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MIDEAST DEBT-UAE sukuk standards slow issuance, distort prices, investors say

DUBAI, May 31 (Reuters) - The adoption by the United Arab Emirates of certain sharia-compliance standards has slowed the issuance of Islamic bonds from the Gulf, adding to a chronic supply-demand imbalance, market sources said.

Dubai, one of the UAE’s seven emirates, has long aimed to establish itself as a major global centre for issuance of sukuk, or Islamic bonds, that constitute the backbone of the $2.2 trillion global Islamic finance industry. UAE investors are also key players in the global sukuk market.

But compliance standards adopted by UAE central bank body the Higher Sharia Authority, and confusion around them, are preventing local banks from buying some sukuk, prompting investors to request clearer rules as the UAE’s flow of new issuance ebbs, market sources said.

“The market is going through a teething period as it seeks clarity on how to find ways to comply with the regulations,” said Bashar Al Natoor, global head of Islamic finance at Fitch Ratings.

The Higher Sharia Authority (HSA) adopted the sharia standards of the Bahrain-based Accounting and Auditing Organization for Islamic Financial Institutions (AAOIFI), the standard-setting body for the Islamic financial industry, in 2018. However, issuance programmes created prior to that were exempt from the new rules, sources said, meaning the effect has taken some time to become apparent.

Investors also said disagreement among scholars at UAE institutions over whether Saudi Arabia’s National Commercial Bank’s AT1 sukuk issuance in January was AAOIFI-compliant, and thus adhered to HSA regulations, had rattled potential buyers.

A key issue is around AAOIFI requirements for certain debt instruments’ “tangibility ratio”, which relates to the assets that need to be used as collateral for sukuk to remain sharia-compliant until maturity.

“All this is causing a logjam in issuance and in my view is becoming an existential threat to the long-term viability of the market,” Abdul Kadir Hussain, head of fixed income asset management at Arqaam Capital, wrote in a note.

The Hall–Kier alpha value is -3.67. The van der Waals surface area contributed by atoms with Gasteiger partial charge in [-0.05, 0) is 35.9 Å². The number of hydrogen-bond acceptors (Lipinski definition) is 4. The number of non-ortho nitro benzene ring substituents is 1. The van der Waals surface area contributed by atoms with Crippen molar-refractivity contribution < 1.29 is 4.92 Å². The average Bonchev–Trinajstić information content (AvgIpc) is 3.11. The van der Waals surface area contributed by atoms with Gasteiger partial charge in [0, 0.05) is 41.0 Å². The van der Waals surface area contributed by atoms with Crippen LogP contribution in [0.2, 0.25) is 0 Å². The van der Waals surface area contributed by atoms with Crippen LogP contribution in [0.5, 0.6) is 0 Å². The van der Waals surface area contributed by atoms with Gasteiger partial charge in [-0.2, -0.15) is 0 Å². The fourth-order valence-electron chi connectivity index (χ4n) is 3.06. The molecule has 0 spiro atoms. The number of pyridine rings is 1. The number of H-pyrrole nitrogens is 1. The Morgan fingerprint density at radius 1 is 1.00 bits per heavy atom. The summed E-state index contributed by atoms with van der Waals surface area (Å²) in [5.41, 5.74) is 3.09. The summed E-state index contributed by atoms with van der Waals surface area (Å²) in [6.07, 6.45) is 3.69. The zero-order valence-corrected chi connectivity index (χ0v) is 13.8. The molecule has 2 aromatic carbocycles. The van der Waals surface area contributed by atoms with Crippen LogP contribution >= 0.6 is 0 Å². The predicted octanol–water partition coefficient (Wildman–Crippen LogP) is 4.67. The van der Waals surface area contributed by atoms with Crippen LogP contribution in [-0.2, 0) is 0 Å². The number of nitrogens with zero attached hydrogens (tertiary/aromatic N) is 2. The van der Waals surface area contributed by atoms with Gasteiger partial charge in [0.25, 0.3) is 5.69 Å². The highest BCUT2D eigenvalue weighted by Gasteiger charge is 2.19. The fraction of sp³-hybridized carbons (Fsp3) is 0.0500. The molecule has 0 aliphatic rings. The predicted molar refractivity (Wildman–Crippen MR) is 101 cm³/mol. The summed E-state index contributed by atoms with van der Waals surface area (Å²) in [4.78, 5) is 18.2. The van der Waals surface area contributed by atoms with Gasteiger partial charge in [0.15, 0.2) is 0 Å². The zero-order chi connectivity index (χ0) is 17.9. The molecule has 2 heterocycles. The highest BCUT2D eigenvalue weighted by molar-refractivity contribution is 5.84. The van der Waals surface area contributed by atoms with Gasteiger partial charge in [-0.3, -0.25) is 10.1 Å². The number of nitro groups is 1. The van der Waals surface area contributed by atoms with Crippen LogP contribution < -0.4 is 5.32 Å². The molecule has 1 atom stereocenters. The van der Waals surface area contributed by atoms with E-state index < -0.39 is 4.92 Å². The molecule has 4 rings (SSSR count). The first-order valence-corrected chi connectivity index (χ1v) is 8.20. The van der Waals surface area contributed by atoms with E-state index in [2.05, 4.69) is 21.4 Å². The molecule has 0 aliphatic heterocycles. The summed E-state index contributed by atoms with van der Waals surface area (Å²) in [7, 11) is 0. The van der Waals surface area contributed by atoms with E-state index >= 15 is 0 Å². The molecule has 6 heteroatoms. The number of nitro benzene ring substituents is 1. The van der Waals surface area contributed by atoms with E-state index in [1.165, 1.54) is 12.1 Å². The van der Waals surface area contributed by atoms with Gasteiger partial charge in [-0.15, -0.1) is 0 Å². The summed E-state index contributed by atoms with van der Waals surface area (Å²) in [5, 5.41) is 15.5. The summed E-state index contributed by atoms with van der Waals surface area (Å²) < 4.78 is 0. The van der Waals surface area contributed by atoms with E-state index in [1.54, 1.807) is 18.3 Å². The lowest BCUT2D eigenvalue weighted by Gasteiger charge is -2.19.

“Standardisation remains an elusive dream,” he added.

Dollar sukuk issuance from the UAE so far this year totals just $1 billion, compared with $6.35 billion through all of 2020 and $7.9 billion in 2019, according to Refinitiv data.

Despite expectations of an acceleration in global issuance in 2021, there was less than $2 billion in hard currency sukuk sold in the first quarter of this year, versus $7 billion in the same period of 2020, according to Hussain.

This has led to sukuk risk being mispriced, he and others said, as Islamic investors scramble for the few issues on offer, especially AAOIFI-compliant ones.

In March, Arabian Centres sold $650 million in sukuk at 5.625% in a non-compliant deal and drew just $1.35 billion in demand, while Bahrain’s National Oil and Gas Holding Company (NOGA Holding), which has a lower credit score, raised $600 million in eight-year sukuk. Those sukuk, which conform to AAOIFI standards, were sold at 5.25% and attracted more than $2 billion in orders.

The HSA has been holding discussions with investors to address standardisation issues this year, two market sources said.

The central bank did not respond to requests for comment.

TANGIBILITY

Sukuk, which seek to replicate conventional bonds without the use of interest payments, can be complex and time-consuming to structure, and difficult for investors to understand.

AAOIFI’s standards in some structures require the tangibility ratio to be 51% throughout the sukuk’s tenor, meaning assets worth more than half the issuance value are used as collateral.

Investors say this limits the ability of issuers to leverage up, making it more likely for them to issue conventional bonds, and further dent sukuk supply.

S&P analyst Mohamed Damak said if an asset doesn’t perform as expected it can hit the sukuk’s tangibility ratio.

“Because of that the sukuk has to be accelerated - and (if) the corporate doesn’t have the cash on its balance sheet to pay it back - then it’s a risk for the investors,” he said.

“So this is why it’s causing a little bit of a headache for issuers in the UAE.” (Reporting by Yousef Saba and Davide Barbuscia; Editing by Kirsten Donovan)

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